When NASA's OSIRIS-REx spacecraft arrived at asteroid (101955) Bennu, mission scientists knew that their spacecraft was orbiting something special. Not only was the boulder-strewn asteroid shaped like a rough diamond, its surface was crackling with activity, shedding small pieces of rock into space. Now, after more than a year and a half up close with Bennu, they're starting to better understand these dynamic particle-ejection events.
A collection of studies in a special edition of the Journal of Geophysical Research: Planets homes in on the asteroid and these enigmatic particles. The studies provide a detailed look at how these particles act when in space, possible clues as to how they're ejected, and even how their trajectories can be used to approximate Bennu's weak gravitational field.
Typically, we consider comets, not asteroids, to be the active ones. Comets are composed of ice, rock, and dust. As those ices are heated by the Sun, the vapor fizzes from the surface, dust and chunks of the comet nucleus are lost to space, and a long dusty tail forms. Asteroids, on the other hand, are composed mainly of rock and dust (and perhaps a smaller quantity of ice), but it turns out some of these space rocks can be surprisingly lively, too.
"We thought that Bennu's boulder-covered surface was the wild card discovery at the asteroid, but these particle events definitely surprised us," said Dante Lauretta, the OSIRIS-REx principal investigator and a professor at the University of Arizona. "We've spent the last year investigating Bennu's active surface, and it's provided us with a remarkable opportunity to expand our knowledge of how active asteroids behave."
Cameras on OSIRIS-REx (short for Origins, Spectral Interpretation, Resource Identification, and Security-Regolith Explorer) spotted rock particles being repeatedly launched into space during a January 2019 survey of the asteroid, which is about a third of a mile (565 meters) wide at its equator.
One of the studies, led by senior research scientist Steve Chesley at NASA's Jet Propulsion Laboratory in Southern California, found that most of these pebble-size pieces of rock, typically measuring around a quarter-inch (7 millimeters), were pulled back to Bennu under the asteroid's weak gravity after a short hop, sometimes even ricocheting back into space after colliding with the surface. Others took longer to return to the surface, remaining in orbit for a few days and up to 16 revolutions. And some were ejected with enough oomph to completely escape from the Bennu environs.
By tracking the journeys of hundreds of ejected particles, Chesley and his collaborators were also able to better understand what might be causing the particles to launch from the surface of Bennu. The particle sizes match what is expected for thermal fracturing (as the asteroid's surface is repeatedly heated and cooled while it rotates), but the locations of the ejection events also match the modeled impact locations of meteoroids (small rocks hitting the surface of Bennu as it orbits the Sun). It may even be a combination of these phenomena, added Chesley. But to come to a definitive answer, more observations are needed.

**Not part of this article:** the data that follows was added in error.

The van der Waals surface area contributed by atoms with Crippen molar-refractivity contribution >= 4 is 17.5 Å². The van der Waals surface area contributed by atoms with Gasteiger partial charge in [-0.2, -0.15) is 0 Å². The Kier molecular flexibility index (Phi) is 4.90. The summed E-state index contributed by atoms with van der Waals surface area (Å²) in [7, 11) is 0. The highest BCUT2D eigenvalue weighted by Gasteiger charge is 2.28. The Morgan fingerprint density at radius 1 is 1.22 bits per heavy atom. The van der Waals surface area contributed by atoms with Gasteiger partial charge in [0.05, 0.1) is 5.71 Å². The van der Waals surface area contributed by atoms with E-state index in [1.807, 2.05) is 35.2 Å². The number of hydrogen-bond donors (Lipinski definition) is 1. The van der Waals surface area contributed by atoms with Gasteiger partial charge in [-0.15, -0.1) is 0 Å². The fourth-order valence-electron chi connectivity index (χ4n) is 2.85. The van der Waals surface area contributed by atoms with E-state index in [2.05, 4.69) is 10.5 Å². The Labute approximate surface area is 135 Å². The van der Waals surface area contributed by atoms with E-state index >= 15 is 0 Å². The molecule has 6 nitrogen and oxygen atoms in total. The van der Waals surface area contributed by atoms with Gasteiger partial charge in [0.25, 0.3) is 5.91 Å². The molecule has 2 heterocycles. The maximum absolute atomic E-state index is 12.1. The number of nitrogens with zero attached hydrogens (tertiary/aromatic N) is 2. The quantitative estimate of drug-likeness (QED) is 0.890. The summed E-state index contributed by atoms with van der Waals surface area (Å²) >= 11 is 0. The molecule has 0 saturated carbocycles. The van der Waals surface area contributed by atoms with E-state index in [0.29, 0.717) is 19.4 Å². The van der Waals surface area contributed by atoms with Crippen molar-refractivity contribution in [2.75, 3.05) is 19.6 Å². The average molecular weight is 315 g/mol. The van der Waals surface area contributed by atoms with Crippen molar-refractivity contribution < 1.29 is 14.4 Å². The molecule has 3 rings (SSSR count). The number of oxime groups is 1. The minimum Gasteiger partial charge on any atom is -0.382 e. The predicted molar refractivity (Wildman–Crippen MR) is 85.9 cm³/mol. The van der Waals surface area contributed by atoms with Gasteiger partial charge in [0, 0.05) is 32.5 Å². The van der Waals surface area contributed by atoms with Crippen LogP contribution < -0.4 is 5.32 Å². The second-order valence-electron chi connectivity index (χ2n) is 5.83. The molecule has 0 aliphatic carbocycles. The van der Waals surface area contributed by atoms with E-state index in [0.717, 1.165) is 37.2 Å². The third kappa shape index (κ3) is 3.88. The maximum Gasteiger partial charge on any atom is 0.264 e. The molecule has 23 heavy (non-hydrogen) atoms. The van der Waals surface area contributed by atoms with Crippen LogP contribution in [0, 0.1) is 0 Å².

While their very existence poses numerous scientific questions, the particles also served as high-fidelity probes of Bennu's gravity field. Many particles were orbiting Bennu far closer than would be safe for the OSIRIS-REx spacecraft, and so their trajectories were highly sensitive to the irregular gravity of Bennu. This allowed researchers to estimate the Bennu's gravity even more precisely than was possible with OSIRIS-REx's instruments.
"The particles were an unexpected gift for gravity science at Bennu since they allowed us to see tiny variations in the asteroid's gravity field that we would not have known about otherwise," said Chesley.
On average, only one or two particles are ejected per day, and because they are in a very low-gravity environment, most are moving slowly. As such, they pose little threat to OSIRIS-REx, which will attempt to briefly touch down on the asteroid on Oct. 20 to scoop up surface material, which may even include particles that were ejected before dropping back to the surface.
If all goes as planned, the spacecraft will return to Earth in September 2023 with a cache of Bennu's material for scientists to study further.
NASA's Goddard Space Flight Center in Greenbelt, Maryland, provides overall mission management, systems engineering, and the safety and mission assurance for OSIRIS-REx. Dante Lauretta of the University of Arizona in Tucson is the principal investigator, and the University of Arizona also leads the science team and the mission's science observation planning and data processing. Lockheed Martin Space in Denver built the spacecraft and provides flight operations. Goddard and KinetX Aerospace are responsible for navigating the OSIRIS-REx spacecraft. OSIRIS-REx is the third mission in NASA's New Frontiers Program, which is managed by NASA's Marshall Space Flight Center in Huntsville, Alabama, for the agency's Science Mission Directorate in Washington.
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